Python Lists

laptop on desk with motivation.jpeg Python classifies lists as a container type. Lists are presented as comma-separated values that are enclosed in square brackets. Here is a list of random letters to illustrate this:

my_list = ["r", "a", "n", "d", "o", "m"]

One thing to keep in my is that lists are zero-indexed. They start with the number zero and count from there. A good rule of thumb when starting out is when you are having trouble iterating through items in a list and you get an error check to see if you are indexing one number too many (meaning if you have 60 items in a list but the 60th one is not there, it may be because it's the 59th item).

To find how long a list is (or how many items are in it) you can use the length function: len(). This can come in handy.

my_list = ["r", "a", "n", "d", "o", "m"]
word_length = len(my_list)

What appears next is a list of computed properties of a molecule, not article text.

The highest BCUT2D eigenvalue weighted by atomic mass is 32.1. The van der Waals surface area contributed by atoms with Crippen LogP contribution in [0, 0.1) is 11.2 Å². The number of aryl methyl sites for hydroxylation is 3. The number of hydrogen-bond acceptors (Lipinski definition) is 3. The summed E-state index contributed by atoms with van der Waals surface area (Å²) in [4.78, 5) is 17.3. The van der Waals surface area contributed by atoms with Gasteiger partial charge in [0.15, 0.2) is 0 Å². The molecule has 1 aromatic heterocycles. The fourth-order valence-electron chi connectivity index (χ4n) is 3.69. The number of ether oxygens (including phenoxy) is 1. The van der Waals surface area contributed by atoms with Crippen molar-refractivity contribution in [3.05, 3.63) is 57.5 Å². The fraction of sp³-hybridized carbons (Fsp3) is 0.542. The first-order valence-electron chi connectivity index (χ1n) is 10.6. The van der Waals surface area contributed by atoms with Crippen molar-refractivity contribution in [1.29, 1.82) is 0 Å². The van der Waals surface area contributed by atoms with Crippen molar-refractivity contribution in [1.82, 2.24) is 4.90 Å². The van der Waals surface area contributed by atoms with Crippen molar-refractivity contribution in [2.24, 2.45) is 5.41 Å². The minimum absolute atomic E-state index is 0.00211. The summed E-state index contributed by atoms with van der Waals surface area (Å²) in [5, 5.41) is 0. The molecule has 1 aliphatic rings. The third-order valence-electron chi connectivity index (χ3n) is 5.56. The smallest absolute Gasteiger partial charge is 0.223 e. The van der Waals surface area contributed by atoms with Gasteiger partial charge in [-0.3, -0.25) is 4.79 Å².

print(word_length)       # prints 6

Lists items can have any data type in them. If you are migrating from a different object oriented programming platform this may surprise and delight you. Strings, Integers and Booleans (oh my!)

Lists can be indexed by referencing an item's index number. Indexing from the beginning of the list to the end is straight forward, keeping in mind that the first item will be at position zero. You can also index from the end of a list by using negative numbers! The last position in the list will be position -1 and the second to the last item will be -2 and so on. That makes python lists very versatile in my opinion.

That's all for now, folks! I'll add to this post when I learn more about lists and have more to share. thanks for reading this far! Happy Coding!

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